The majority of CRCs develop through the adenoma-carcinoma sequence [11], with small adenomas slowly increasing in size over a prolonged period of time, and if these dysplastic polyps accumulate genetic alterations, such as p53 or K-ras mutations, they ultimately develop into CRC [12]. A similar and increasingly recognized route is the serrated polyp pathway, which may account for up to 35% of CRCs [13]. These processes are usually clinically silent—symptoms attributable to CRC do not usually develop until the cancer is advanced, by which time it is less likely to be curable. In England, where the stage at diagnosis was known in 82% of CRC diagnoses in 2013, 37% presented at stage I/II.14 The 5-year survival exceeds 90% for localized disease, but that for disease that has already metastasized is less than 7% [15].
Screening programs based on premalignant precursor polyp detection, such as flexible sigmoidoscopy (FS) screening, aim to improve CRC mortality by reducing CRC incidence. As this requires the detection of premalignant lesions earlier in the adenoma-carcinoma sequence, screening should occur at an earlier point, because of which screening with this type of program begins at a younger age.
Screening may be offered via an organized screening program, for example, by the Bowel Cancer Screening Programme (BCSP) in England, where individuals aged 55 years are invited for a one-off FS, followed by biennial guaiac fecal occult blood testing (gFOBt) between the ages of 60 and 74 years, or the French, Scottish or Croatian screening programs of biennial gFOBt from ages 50 to 74 years. This approach requires a highly structured program with robust invitation, delivery, follow-up, and data collection methods. These large-scale programs often involve a compromise in terms of screening modality, since the test must be feasible and affordable for whole-population screening and yet, they may save more lives simply because of the greater participation.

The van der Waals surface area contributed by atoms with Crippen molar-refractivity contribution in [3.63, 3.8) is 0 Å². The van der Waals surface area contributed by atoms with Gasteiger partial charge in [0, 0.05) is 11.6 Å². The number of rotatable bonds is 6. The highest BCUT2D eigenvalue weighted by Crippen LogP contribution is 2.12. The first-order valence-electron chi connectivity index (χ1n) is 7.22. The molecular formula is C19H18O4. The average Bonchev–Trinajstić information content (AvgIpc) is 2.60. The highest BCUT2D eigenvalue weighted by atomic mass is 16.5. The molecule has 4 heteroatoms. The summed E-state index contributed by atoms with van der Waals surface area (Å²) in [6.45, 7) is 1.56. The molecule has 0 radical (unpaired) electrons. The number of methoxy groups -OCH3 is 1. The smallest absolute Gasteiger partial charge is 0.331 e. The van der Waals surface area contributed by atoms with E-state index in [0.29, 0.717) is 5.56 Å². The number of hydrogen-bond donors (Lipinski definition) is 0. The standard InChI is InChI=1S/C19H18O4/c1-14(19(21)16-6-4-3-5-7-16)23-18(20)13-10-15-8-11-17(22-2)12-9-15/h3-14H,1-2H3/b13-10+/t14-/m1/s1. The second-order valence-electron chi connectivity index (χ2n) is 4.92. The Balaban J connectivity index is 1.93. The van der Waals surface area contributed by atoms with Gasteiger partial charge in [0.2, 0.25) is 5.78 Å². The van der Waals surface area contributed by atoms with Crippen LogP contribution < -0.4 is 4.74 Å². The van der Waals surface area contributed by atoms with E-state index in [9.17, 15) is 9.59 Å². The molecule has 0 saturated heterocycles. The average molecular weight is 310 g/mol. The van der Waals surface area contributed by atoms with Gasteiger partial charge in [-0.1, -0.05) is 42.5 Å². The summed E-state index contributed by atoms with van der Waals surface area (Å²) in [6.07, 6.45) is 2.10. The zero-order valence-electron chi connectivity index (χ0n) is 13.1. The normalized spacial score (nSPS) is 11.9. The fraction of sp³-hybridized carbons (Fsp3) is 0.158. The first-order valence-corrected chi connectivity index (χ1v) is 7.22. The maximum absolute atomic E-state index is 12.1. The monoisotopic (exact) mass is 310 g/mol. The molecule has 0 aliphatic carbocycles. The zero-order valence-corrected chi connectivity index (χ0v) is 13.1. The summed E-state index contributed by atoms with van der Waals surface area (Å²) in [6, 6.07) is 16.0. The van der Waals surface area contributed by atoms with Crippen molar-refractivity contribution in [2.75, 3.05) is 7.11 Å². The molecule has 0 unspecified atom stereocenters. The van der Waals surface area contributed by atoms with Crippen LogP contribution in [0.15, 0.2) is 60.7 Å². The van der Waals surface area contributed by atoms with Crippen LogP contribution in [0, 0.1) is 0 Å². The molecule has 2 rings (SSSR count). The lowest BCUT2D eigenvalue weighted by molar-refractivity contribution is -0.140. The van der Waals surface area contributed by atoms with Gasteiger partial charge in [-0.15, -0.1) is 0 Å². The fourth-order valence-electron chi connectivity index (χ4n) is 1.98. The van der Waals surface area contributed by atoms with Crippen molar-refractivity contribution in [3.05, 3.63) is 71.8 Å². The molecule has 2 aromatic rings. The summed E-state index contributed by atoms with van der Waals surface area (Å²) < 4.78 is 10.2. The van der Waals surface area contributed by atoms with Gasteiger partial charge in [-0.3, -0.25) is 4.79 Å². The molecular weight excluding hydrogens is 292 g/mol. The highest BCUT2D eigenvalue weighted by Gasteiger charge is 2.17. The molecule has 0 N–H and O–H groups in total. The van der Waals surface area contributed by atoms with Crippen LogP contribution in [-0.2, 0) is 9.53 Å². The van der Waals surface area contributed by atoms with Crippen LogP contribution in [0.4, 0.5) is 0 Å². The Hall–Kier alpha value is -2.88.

An alternative approach is for CRC screening to be opportunistically offered, as it is in America, where guidelines on screening exist [16], but an organized program in which participants from across the nation are invited does not. In this model, access to CRC screening depends on public awareness and motivation, access to healthcare providers, and the ability to pay. Participants may derive greater personal benefit as they undergo a more sensitive test (with colonoscopy being the usual screening modality in opportunistic CRC screening), yet the population-wide benefit may be lower because of lower levels of participation [17].

At-risk groups